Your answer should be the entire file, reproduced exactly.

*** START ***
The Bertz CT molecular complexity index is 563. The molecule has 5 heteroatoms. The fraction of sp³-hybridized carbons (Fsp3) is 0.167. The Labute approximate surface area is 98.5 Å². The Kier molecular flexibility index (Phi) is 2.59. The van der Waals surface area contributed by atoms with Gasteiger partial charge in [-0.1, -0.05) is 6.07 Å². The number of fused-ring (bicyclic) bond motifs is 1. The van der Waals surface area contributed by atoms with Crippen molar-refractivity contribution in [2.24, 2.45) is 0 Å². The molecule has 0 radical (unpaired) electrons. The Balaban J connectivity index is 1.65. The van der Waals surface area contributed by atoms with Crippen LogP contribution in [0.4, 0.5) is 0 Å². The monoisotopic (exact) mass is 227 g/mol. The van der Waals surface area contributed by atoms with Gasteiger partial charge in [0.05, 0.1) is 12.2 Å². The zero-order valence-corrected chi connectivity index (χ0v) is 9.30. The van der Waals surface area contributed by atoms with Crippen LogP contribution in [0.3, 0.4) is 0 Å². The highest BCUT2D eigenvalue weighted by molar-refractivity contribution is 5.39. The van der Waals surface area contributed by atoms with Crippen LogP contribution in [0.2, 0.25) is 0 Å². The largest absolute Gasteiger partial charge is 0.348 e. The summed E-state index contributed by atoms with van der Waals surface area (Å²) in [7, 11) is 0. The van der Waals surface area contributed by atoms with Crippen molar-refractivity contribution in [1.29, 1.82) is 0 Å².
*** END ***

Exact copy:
The Bertz CT molecular complexity index is 563. The molecule has 5 heteroatoms. The fraction of sp³-hybridized carbons (Fsp3) is 0.167. The Labute approximate surface area is 98.5 Å². The Kier molecular flexibility index (Phi) is 2.59. The van der Waals surface area contributed by atoms with Gasteiger partial charge in [-0.1, -0.05) is 6.07 Å². The number of fused-ring (bicyclic) bond motifs is 1. The van der Waals surface area contributed by atoms with Crippen molar-refractivity contribution in [2.24, 2.45) is 0 Å². The molecule has 0 radical (unpaired) electrons. The Balaban J connectivity index is 1.65. The van der Waals surface area contributed by atoms with Crippen LogP contribution in [0.4, 0.5) is 0 Å². The monoisotopic (exact) mass is 227 g/mol. The van der Waals surface area contributed by atoms with Gasteiger partial charge in [0.05, 0.1) is 12.2 Å². The zero-order valence-corrected chi connectivity index (χ0v) is 9.30. The van der Waals surface area contributed by atoms with Crippen LogP contribution in [0.3, 0.4) is 0 Å². The highest BCUT2D eigenvalue weighted by molar-refractivity contribution is 5.39. The van der Waals surface area contributed by atoms with Crippen LogP contribution in [0.2, 0.25) is 0 Å². The largest absolute Gasteiger partial charge is 0.348 e. The summed E-state index contributed by atoms with van der Waals surface area (Å²) in [7, 11) is 0. The van der Waals surface area contributed by atoms with Crippen molar-refractivity contribution in [1.29, 1.82) is 0 Å².